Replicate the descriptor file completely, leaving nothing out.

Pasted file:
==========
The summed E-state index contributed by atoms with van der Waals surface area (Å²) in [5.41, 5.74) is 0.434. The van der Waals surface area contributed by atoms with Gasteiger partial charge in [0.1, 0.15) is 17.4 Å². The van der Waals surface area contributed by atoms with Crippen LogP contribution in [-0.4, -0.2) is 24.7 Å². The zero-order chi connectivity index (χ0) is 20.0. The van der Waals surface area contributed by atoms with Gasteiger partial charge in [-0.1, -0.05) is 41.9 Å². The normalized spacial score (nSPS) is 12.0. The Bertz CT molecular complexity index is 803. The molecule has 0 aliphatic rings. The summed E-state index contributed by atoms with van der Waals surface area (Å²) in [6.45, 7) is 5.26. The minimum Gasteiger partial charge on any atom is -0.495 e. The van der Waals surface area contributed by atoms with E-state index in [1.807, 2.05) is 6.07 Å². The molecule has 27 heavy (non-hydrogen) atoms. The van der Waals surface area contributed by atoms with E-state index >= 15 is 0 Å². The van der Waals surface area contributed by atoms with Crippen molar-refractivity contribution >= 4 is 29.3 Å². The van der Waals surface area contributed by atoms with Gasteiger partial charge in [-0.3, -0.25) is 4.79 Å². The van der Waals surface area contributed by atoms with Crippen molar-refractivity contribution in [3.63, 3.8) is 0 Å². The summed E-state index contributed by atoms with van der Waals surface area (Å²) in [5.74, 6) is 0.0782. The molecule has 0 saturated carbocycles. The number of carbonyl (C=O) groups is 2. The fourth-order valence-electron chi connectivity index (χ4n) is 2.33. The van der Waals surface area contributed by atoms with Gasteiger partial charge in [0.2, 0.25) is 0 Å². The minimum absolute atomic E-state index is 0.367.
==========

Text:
The summed E-state index contributed by atoms with van der Waals surface area (Å²) in [5.41, 5.74) is 0.434. The van der Waals surface area contributed by atoms with Gasteiger partial charge in [0.1, 0.15) is 17.4 Å². The van der Waals surface area contributed by atoms with Crippen LogP contribution in [-0.4, -0.2) is 24.7 Å². The zero-order chi connectivity index (χ0) is 20.0. The van der Waals surface area contributed by atoms with Gasteiger partial charge in [-0.1, -0.05) is 41.9 Å². The normalized spacial score (nSPS) is 12.0. The Bertz CT molecular complexity index is 803. The molecule has 0 aliphatic rings. The summed E-state index contributed by atoms with van der Waals surface area (Å²) in [6.45, 7) is 5.26. The minimum Gasteiger partial charge on any atom is -0.495 e. The van der Waals surface area contributed by atoms with E-state index in [1.807, 2.05) is 6.07 Å². The molecule has 27 heavy (non-hydrogen) atoms. The van der Waals surface area contributed by atoms with E-state index >= 15 is 0 Å². The van der Waals surface area contributed by atoms with Crippen molar-refractivity contribution >= 4 is 29.3 Å². The van der Waals surface area contributed by atoms with Gasteiger partial charge in [-0.3, -0.25) is 4.79 Å². The van der Waals surface area contributed by atoms with Crippen molar-refractivity contribution in [3.63, 3.8) is 0 Å². The summed E-state index contributed by atoms with van der Waals surface area (Å²) in [5.74, 6) is 0.0782. The molecule has 0 saturated carbocycles. The number of carbonyl (C=O) groups is 2. The fourth-order valence-electron chi connectivity index (χ4n) is 2.33. The van der Waals surface area contributed by atoms with Gasteiger partial charge in [0.2, 0.25) is 0 Å². The minimum absolute atomic E-state index is 0.367.